We all know that when dealing with fresh produce we are dealing with mother nature. Weather conditions aren’t always perfect and therfore neither is some of the fruit. These so-called "ugly fruit" are a fact of life for growers. With light external defects, discoloration or misshapen, they may not be pretty, but they're still perfectly tasty, just as nutritious and until recently they weren’t available at the supermarket.
Despite the taste and quality of ugly fruit, imperfect produce often ends up as juice or left to rot somewhere. According to an analysis by Refed, a coalition that assesses food waste and aims to find solutions, every year in the United States; consumers, businesses, and farms spend around $218 billion a year growing, processing, transporting, and disposing of food that is never eaten. Not only does this result in lost revenue for growers and packhouses, it contributes to the mounting problem of global food waste.
It's not exactly known how much produce gets tossed because of cosmetic imperfections, and losses vary from crop to crop, according to JoAnne Berkenkamp, a senior advocate for food and agriculture at the Natural Resources Defense Council. But, "we've typically found that growers reported [cosmetic-related] losses ranging up to 20 percent of production in a given year, but it could be higher in years of bad weather." For apples, blemish-related losses can reach as high as 30 percent, according to data from Columbia Marketing International.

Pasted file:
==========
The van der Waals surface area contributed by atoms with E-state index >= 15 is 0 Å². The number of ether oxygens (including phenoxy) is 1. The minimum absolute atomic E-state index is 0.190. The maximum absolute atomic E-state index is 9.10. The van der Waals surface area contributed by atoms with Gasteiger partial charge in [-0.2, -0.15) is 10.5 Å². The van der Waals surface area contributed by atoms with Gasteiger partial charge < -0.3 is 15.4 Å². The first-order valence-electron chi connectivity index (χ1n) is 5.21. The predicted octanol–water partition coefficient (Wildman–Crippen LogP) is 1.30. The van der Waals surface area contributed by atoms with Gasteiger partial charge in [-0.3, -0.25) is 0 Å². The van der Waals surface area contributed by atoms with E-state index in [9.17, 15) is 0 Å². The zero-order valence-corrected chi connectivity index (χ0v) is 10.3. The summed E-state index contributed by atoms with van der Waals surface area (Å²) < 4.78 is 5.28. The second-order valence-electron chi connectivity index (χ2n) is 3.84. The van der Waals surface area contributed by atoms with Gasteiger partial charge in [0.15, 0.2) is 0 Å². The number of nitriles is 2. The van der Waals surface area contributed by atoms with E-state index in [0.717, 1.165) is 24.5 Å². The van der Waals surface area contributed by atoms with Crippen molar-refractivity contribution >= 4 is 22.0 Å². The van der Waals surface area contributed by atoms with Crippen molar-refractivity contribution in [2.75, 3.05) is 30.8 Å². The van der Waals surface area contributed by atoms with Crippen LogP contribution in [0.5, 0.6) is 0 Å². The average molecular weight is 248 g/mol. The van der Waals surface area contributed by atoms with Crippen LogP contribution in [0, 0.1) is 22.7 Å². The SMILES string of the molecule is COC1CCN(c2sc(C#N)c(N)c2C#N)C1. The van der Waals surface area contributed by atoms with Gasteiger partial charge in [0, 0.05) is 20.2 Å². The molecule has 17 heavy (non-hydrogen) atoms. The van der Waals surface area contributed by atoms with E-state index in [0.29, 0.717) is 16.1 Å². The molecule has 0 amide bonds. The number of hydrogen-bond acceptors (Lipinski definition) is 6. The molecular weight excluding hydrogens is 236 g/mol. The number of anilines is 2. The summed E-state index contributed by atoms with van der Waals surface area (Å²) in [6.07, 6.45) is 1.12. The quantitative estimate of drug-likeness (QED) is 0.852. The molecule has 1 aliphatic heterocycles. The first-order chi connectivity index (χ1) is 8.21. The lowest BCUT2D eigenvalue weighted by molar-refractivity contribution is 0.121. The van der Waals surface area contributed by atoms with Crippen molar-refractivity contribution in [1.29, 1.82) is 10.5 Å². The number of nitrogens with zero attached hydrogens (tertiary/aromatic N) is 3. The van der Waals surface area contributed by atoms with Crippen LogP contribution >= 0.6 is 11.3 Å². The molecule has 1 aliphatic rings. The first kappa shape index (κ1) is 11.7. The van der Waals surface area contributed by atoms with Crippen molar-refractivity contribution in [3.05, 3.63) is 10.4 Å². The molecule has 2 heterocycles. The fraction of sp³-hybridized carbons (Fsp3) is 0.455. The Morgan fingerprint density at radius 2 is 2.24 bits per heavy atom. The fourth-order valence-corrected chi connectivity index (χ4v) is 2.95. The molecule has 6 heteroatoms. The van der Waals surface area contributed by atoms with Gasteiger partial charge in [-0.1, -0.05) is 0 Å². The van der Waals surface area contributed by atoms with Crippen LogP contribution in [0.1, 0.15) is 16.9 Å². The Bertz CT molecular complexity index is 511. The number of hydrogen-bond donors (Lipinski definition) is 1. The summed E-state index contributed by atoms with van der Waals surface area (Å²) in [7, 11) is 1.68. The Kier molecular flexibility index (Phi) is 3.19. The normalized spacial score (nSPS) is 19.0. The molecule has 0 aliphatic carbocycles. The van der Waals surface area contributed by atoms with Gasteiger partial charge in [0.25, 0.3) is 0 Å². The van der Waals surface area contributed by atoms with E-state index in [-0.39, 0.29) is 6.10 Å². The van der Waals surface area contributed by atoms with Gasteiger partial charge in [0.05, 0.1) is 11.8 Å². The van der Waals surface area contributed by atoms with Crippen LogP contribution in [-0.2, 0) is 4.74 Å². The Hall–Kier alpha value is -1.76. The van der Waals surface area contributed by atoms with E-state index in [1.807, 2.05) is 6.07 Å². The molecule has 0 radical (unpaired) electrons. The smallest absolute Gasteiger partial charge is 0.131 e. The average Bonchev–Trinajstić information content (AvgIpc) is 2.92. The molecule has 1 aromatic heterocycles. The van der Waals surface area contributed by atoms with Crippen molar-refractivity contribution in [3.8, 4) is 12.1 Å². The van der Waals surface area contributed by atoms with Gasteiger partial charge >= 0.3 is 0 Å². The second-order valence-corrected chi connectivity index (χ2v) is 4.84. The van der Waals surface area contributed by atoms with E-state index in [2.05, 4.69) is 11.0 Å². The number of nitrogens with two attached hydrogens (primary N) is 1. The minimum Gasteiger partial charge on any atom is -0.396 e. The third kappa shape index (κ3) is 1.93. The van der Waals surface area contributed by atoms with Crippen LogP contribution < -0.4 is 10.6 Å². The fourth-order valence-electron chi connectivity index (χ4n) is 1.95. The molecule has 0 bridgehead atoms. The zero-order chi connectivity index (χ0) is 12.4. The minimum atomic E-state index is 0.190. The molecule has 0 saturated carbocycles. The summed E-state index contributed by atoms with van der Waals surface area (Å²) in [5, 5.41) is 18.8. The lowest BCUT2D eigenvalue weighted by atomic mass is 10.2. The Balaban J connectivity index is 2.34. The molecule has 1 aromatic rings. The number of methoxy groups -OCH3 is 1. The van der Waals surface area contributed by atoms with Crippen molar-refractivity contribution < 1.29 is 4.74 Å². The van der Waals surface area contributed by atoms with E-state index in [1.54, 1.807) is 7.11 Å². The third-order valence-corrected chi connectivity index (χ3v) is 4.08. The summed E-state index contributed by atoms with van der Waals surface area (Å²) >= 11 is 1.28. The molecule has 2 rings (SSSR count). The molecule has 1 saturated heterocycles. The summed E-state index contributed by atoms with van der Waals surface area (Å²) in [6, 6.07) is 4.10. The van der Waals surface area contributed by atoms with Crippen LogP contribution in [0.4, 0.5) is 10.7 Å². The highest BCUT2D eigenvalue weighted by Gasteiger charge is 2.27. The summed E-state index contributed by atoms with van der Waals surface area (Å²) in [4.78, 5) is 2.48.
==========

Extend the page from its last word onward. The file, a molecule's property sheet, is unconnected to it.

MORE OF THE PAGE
Of late, ugly fruit and vegetables have been gaining a host of admirers. Huge effort has been made to keep these cosmetically challenged foods from finding themselves in a landfill because they don't meet retailers' beauty standards. As awareness of massive food waste grows, major retailers are now experimenting with sales of less-than-perfect produce that may otherwise be wasted.
America’s largest grocer, Walmart, is teaming up with a brand of apples from Washington state, called “I’m Perfect” to bring apples which are less than cosmetically perfect to their stores, rather than throwing them away. These healthy-but-weather-damaged apples come in varieties from Granny Smith to Red Delicious and are being sold at a discount in two and five pound bags at 300 Florida stores with more locations possible later.
Additionally, Whole Foods has collaborated with Imperfect Produce to introduce ugly produce in stores in Northern California. Giant Eagle, a Pittsburgh-based food retailer with more than 420 locations, earlier this year launched a program in its hometown market to sell ugly oranges, apples and potatoes.
The ugly produce movement is making waves in the fresh produce industry and giving perfectly nutritious and tasty fruit a second chance at grocer shelves. Selling weather-blemished and misshapen fruit at a discount, rather than discarding it, is a step forward to solving the global food waste problem, lowers the barrier to affordable, healthy food for many and allows growers and packhouse operators to increase their returns.
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